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Introduction to the Issue
The Enlightenment, which is also referred to as the Age of Reason, is linked to the significant historical changes that occurred between the late seventeenth and eighteenth centuries. The ideas inherent to the philosophy of the Enlightenment changed the course of history and gave rise to the French Revolution and the start of the Constitution of the United States, human rights, and the pursuit of equality around the world. Discussing the idea of equality within the context of Enlightenment is considered essential because modern society is still struggling with reaching the desired level of social justice and equal treatment.
The great thinkers of the Enlightenment movement considered themselves as irreplaceable contributors to illuminating the human intellect and culture after the Middle Ages and the Renaissance. During these periods, the power of the Catholic Church gained extreme leverage and infiltrated every part of politics, life, including the monarchy of most European countries. The rise of such ideas as liberty, reason and the scientific method encouraged society to think about the ways in which some people were treated, thus starting considerations of equality within and between societies. Thus, despite the fact that the history of humankind had to undergo many more changes and developments since the Enlightenment, the period should be seen as the starting point to discussions on equality.
Inequality Before the Enlightenment: Gender Issues
The secularization of learning, universal education, individual liberty, and the separation of church and state was the principal concepts of the Enlightenment, developing a certain philosophy and a worldview. It was believed that the application of reason to every aspect of life could help people break free from irrationality and ignorance and through learning start acting reasonably. Inequality between social layers was one of the unreasonable aspects that prevailed before the Enlightenment.
One of the most pressing equality problems that existed in the Middle Ages, which preceded the revolution of thought, was linked to the treatment of women. When speaking of Europe of that time, most people in medieval times inhabited small rural communities, predominantly making money from the land. Women were responsible for taking care of the family, preparing food, and tending to the livestock. One of the key symbols that accompanied the depiction of a medieval woman was the distaff, a tool used for spinning wool and flax. Thus, women were seen as fulfillers of a distinct domestic purpose and nothing beyond.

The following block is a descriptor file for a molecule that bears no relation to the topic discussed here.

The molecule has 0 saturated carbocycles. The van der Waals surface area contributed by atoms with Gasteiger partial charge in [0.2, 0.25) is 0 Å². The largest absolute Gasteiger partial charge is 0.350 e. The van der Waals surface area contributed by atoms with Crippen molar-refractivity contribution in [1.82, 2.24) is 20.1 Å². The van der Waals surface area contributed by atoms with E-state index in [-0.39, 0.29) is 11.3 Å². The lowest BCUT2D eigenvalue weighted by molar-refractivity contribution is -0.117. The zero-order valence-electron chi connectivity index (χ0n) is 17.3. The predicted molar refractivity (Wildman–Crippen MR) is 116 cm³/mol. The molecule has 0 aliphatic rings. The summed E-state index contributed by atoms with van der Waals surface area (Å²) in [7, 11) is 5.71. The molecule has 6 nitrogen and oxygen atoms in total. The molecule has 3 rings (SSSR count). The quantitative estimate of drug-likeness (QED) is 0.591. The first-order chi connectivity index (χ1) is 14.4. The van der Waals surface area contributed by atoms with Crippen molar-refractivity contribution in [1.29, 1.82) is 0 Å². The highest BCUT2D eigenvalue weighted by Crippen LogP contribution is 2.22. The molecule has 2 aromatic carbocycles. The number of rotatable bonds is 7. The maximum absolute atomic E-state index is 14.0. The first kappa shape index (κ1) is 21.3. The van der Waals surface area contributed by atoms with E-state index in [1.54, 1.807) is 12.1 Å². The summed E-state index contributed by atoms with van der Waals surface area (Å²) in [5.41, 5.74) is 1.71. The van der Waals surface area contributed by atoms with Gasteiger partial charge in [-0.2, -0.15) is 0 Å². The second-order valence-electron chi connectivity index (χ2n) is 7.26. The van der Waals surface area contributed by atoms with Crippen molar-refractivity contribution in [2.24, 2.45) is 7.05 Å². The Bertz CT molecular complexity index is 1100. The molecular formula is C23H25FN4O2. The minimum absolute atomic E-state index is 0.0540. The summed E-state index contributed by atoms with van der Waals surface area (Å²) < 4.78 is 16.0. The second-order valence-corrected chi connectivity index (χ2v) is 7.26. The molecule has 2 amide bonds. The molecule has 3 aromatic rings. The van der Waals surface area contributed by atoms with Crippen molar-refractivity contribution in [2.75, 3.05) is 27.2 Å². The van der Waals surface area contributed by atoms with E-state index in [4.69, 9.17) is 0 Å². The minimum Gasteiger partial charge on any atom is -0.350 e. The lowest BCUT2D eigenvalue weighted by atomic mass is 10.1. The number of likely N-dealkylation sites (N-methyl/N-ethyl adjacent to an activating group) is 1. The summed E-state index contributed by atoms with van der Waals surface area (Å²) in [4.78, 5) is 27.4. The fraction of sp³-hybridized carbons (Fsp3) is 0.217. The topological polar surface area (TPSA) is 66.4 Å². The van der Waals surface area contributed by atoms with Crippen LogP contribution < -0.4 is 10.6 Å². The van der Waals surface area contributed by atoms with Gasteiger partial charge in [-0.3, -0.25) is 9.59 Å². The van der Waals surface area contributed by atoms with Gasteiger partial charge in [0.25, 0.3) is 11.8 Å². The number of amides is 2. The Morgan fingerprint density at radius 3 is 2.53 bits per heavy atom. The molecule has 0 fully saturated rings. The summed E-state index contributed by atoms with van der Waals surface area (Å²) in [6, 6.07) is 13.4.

The thinkers of the Enlightenment thought that all aspects of human life should be aimed at increasing reason and knowledge instead of eliciting emotion. However, in the Middle Ages, women were considered inferior to men due to feelings evoked from the Bible. It was believed that Eve was created from Adam’s rib and ate the forbidden fruit, which led to the expulsion of men from paradise. Because of this, a woman was seen as the embodiment of sin – they were morally weaker and responsible for tempting men into committing sinful acts.
During the Renaissance, women did not experience any significant improvements in treatment; however, some changes in gender roles based on class took place. The historical period was referred to as the “flowering of urban culture between the fourteenth and sixteenth centuries” and implied the introduction of a new consciousness (Reilly 258). However, women still did not experience the deserved level of respect and dignity. For example, women from low social classes were seen as housewives and had to fulfill their responsibilities in the house. Working-class women were expected to help their husbands run their businesses while upper-class women had servants and other employees working for them. Notably, women could not work by themselves or live alone if they were single. Therefore, the lack of options that women had continued in the Renaissance.